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< Property tax debate begins | Main | The great outdoors >

Points change; standings don't

Posted at 11:08 AM on January 24, 2007 by Bob Collins (4 Comments)

A couple of bills were heard -- and passed -- committees yesterday. In the House, the Health and Human Services Committee passed HF 111 This bill requires high-deductible health plans used with a health savings account to cover preventive care with no deductible. It passed on a voice vote (have I mentioned how much I hate voice votes?), with some opposition. Should be interesting as there is one Republican (Abeler) signed onto that package. This could have some points potential -- or not -- since there is no Senate companion bill. It could also get folded into another bill. Who knows?

The Commerce and labor Committee, meanwhile, heard and passed HF 211. This bill prohibits the sale of information that you provide on a mortgage application. It moves on to another committee to accumulate more points. There is no Senate companion.

With those tallies, there is movement in the power rankings as Rep. Erin Murphy assumes the top spot, and some shifts in standings, but not at the top of the pile.

Standings, power rankings, and the play-by-play page has been updated. I'm going to wait until late this afternoon to update the rosters page, as there are several bills in committee today.

Comments (4)

Watching the Beavers and Redress move up the standings in Gold, will be interesting who gets the 4th position at the end of the week.

The top 3 teams however, are so far ahead. I wonder if we have to wait for them to slide before we have a chance to catch them.

Posted by gml4 | January 24, 2007 12:13 PM

They're not really that far ahead. It's just that the bills have gotten hearings. With a graduated scoring system, key bills being rolled into omnibus bills, chambers adopted the other's bill.... no lead is particularly significant at the moment.

That said, if a team is trying to move up in the standings, there's no real excuse for leaving the top two point-getters of all 201 legislators stuck in the waiver pool (hello, Gold League?) for three weeks.

A team paying attention could've received 100 points this week EASY, just for the right pick. The key was -- or should have been -- to unload legislators who didn't have many bills filed, pick up the ones that did for some quick BH (and maybe CP points) and then worry about the legislators whose bills will actually get signed by the gov later.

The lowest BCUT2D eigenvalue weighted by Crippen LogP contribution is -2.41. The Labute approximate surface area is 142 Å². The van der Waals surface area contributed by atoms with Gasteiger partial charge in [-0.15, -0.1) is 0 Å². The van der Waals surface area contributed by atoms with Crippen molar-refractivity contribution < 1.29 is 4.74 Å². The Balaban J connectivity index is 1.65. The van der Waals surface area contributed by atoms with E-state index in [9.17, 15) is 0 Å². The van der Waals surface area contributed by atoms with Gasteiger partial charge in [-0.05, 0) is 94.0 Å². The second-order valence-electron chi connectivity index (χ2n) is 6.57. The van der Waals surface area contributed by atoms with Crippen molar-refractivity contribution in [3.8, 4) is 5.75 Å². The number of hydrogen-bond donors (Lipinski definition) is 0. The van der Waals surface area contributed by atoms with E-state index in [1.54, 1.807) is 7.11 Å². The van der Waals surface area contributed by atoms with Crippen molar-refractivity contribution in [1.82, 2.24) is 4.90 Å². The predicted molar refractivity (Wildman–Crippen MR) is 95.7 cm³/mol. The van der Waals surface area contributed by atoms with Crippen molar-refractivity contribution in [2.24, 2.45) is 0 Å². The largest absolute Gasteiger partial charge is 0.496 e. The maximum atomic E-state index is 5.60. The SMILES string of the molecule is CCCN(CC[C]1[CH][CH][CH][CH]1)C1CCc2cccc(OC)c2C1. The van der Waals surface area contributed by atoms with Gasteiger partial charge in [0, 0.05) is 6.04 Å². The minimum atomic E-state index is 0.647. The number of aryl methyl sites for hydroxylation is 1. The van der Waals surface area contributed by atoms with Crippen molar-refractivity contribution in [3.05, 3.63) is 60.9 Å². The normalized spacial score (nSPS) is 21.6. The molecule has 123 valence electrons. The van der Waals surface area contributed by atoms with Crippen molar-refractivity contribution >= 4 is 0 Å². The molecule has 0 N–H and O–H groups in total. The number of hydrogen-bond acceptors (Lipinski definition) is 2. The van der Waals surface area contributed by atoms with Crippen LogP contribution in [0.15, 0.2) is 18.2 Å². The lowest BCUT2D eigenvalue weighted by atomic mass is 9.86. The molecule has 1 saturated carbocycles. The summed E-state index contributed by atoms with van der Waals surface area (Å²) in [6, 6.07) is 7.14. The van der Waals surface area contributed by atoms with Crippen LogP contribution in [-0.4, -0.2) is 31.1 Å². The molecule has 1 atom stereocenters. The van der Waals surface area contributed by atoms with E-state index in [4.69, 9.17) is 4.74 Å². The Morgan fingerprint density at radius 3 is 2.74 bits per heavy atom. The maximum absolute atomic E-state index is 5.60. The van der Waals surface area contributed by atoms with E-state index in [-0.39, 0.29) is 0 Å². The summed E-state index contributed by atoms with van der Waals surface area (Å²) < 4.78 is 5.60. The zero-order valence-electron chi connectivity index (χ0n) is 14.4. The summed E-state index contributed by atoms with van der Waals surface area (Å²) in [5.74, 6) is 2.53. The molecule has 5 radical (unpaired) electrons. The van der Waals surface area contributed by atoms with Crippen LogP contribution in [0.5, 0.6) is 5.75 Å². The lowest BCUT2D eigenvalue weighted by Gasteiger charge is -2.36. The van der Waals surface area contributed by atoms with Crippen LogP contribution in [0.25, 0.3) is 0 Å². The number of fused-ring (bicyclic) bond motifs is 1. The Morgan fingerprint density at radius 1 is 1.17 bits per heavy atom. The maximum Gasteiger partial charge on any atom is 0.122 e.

At this stage of the "season," BF points aren't going to get you much. Grab the ones who've already filed tons of bills, and get the committee points.

But, of course, that's just one way to play it.

Posted by Bob Collins | January 24, 2007 12:29 PM

The way I've been looking at this (and I could be wrong) doesn't factor in what points have been scored already. I've been looking at potential points in the week ahead with my transactions.

And I know I am reticent to drop the ones I drafted. It's kinda like saying, well, maybe I was wrong.

I know... get over it. Right?

Posted by gml4 | January 24, 2007 3:21 PM

Whatever method you're using, George, has proven to work so far.

And, I think, you're right. Points already scored don't much matter. OTOH, most points already scored are for "bills filed," so if someone is sitting, say, in a free agent pool with a lot of points, it stands to reason that there's a better than average chance, perhaps, that some decent BH (bills heard) points will follow.

Theoretically, someone who's filed a lot of bills is going to get more points than someone who hasn't, by virtue of increased odds that the bills will get a hearing.

Posted by Bob Collins | January 24, 2007 3:31 PM